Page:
By Kyaw Thura Tun
The Joint International Tropical Medicine Meeting 2016 (JITMM) took place this December with the theme ‘Uncover Asian tropical medicine’. The event was a great success, attracting over 800 regional and international participants, the highest attendance in over a decade.
During the conference Malaria Consortium staff presented the organisation’s expertise in innovative research, dengue and surveillance, outlined current regional projects and chaired group sessions.
Notable events included Malaria Consortium Asia Director Siddhi Aryal chairing the session ‘Meeting the challenge of outdoor transmission of malaria’. The session was extremely informative and featured presentations from World Health Organization (WHO) Emergency Response to Artemisinin Resistance Hub, Institute of Tropical Medicine of Antwerp Belgium and Infakara Health Institute of Tanzania. The WHO Emergency Response to Artemisinin Resistance Hub presentation by Michael MacDonald was a particular standout as he explained new paradigms for outdoor malaria transmission control, which showed options and opportunities moving from concept to programme implementation in the contexts of the Greater Mekong Sub-region.
Other Malaria Consortium presentations included Vanney Keo and Dyna Doum’s dengue related presentations about the situation in Cambodia and Shafique Muhammad’s session entitled ‘Malaria elimination: Mobile populations and behaviour changes’. This session – with presentations from Malaria Consortium, Bureau of Vector Borne Disease of Thailand and Raks Thai Foundation – attracted an array of stakeholders and partners with an interest in more effective and regional behaviour changes among mobile populations.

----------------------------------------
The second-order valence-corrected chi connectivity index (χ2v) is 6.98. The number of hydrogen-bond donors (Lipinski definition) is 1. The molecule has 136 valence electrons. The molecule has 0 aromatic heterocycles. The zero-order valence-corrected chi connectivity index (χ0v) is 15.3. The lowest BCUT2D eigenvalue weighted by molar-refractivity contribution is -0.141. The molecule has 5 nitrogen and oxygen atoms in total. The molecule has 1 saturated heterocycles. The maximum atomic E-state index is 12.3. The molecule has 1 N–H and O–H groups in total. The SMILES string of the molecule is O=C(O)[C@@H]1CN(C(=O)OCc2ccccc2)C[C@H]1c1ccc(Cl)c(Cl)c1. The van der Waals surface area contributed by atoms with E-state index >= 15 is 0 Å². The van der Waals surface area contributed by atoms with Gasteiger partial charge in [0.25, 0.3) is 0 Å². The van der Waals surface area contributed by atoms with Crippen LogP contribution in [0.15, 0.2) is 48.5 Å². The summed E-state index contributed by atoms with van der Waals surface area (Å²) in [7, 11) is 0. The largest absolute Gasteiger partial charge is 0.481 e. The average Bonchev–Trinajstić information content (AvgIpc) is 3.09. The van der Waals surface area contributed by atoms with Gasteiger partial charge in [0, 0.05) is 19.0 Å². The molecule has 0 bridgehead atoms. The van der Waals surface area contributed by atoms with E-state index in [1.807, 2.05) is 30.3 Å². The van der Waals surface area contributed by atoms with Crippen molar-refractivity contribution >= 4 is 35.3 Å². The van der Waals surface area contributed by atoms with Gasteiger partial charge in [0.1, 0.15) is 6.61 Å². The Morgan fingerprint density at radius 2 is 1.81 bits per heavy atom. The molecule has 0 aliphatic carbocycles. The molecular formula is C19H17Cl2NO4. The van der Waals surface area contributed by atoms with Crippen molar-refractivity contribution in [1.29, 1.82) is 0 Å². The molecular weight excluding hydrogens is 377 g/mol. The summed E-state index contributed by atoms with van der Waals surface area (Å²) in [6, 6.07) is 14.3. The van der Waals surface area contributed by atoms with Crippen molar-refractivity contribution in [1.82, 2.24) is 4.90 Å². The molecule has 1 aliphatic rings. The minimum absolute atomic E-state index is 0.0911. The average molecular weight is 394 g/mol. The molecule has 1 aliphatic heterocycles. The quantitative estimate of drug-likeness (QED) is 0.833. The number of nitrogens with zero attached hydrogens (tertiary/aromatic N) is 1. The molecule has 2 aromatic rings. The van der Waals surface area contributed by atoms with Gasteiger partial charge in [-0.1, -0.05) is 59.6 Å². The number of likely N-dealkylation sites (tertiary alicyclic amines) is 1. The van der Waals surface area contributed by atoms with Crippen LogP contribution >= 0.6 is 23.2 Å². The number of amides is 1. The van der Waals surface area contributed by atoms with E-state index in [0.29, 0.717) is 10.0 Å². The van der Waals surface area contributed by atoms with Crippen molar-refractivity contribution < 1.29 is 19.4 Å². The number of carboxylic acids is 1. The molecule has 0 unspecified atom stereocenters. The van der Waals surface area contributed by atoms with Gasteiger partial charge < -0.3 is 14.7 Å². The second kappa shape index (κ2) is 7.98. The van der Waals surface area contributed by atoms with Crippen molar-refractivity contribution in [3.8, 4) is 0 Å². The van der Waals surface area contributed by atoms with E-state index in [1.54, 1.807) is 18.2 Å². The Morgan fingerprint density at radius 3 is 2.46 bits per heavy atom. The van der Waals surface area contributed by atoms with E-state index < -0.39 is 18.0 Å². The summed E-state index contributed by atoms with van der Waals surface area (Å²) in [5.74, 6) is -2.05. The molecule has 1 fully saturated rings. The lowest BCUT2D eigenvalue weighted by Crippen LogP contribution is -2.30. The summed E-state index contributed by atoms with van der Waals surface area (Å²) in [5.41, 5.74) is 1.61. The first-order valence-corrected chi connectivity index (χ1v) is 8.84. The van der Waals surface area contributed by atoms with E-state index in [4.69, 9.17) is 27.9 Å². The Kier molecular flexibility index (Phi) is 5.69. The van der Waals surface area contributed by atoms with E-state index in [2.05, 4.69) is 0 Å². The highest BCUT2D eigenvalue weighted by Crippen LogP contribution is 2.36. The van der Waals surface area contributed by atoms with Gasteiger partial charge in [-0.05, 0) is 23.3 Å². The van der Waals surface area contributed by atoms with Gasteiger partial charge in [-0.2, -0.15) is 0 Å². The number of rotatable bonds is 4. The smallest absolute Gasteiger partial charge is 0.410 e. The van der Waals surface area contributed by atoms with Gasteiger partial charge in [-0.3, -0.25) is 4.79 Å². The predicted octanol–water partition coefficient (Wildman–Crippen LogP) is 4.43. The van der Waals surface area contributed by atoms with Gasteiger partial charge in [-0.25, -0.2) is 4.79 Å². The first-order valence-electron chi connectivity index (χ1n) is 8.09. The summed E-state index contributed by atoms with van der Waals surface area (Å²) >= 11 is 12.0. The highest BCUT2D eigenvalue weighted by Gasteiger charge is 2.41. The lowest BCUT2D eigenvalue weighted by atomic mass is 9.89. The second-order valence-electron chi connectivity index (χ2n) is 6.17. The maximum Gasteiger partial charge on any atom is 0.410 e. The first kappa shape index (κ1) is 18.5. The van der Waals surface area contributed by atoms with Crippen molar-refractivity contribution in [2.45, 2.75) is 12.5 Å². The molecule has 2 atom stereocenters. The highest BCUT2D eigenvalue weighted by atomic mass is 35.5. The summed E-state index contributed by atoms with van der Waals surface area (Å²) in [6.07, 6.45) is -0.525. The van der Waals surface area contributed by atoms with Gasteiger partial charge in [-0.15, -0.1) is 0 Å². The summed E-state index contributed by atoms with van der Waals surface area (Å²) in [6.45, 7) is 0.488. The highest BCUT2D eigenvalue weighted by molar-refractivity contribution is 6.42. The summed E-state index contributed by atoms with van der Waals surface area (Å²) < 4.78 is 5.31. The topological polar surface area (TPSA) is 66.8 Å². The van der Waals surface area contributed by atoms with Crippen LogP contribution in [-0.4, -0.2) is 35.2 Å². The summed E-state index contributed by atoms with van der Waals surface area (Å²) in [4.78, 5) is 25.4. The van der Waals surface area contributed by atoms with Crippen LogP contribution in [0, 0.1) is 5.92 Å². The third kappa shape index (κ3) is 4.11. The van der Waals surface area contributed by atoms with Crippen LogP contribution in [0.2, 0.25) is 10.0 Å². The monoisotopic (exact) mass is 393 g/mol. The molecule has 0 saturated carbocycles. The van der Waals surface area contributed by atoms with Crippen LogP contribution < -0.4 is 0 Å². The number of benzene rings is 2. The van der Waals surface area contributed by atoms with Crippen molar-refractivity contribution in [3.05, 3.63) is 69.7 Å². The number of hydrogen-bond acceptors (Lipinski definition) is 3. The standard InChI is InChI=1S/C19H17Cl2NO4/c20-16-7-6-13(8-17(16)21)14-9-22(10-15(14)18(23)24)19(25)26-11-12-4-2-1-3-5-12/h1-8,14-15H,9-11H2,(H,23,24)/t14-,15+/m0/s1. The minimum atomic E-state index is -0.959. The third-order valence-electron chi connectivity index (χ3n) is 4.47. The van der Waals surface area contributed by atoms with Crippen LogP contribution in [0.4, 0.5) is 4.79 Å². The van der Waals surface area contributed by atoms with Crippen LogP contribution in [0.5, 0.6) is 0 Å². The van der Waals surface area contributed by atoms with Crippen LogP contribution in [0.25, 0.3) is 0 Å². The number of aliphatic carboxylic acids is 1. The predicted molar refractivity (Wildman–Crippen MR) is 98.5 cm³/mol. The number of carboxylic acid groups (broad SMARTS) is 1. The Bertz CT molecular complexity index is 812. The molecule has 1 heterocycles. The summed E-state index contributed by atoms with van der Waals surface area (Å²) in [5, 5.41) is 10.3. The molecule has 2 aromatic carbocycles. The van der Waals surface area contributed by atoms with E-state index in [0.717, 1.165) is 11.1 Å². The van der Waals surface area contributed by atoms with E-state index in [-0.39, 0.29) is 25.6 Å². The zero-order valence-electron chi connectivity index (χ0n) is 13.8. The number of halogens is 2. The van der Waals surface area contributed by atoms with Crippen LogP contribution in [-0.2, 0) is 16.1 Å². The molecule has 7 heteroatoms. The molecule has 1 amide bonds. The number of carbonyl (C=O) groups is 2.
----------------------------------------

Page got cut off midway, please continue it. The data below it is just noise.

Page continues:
On the final day of the conference, I presented ‘Improved surveillance towards malaria elimination in Myanmar’. The presentation detailed how the National Malaria Control Programme project, supported by Malaria Consortium, filled gaps in capacity and surveillance, and how data gathering and data accessibility has improved greatly. In particular, I explained why our approach and the consolidation of data at all levels, including townships, states and regional levels, is so appropriate to Myanmar.
JITMM is the most notable annual event for the tropical medicine community in Asia, bringing a wide range of researchers, scientists, lecturers, programme managers, implementers, students, donors and policy makers from around the world. This meeting was one of the opportunities for Malaria Consortium to present our work to the region and the world. I was glad to see such a great turn out and high quality presentations, not just from Malaria Consortium staff, but the whole community. I look forward to returning in 2017.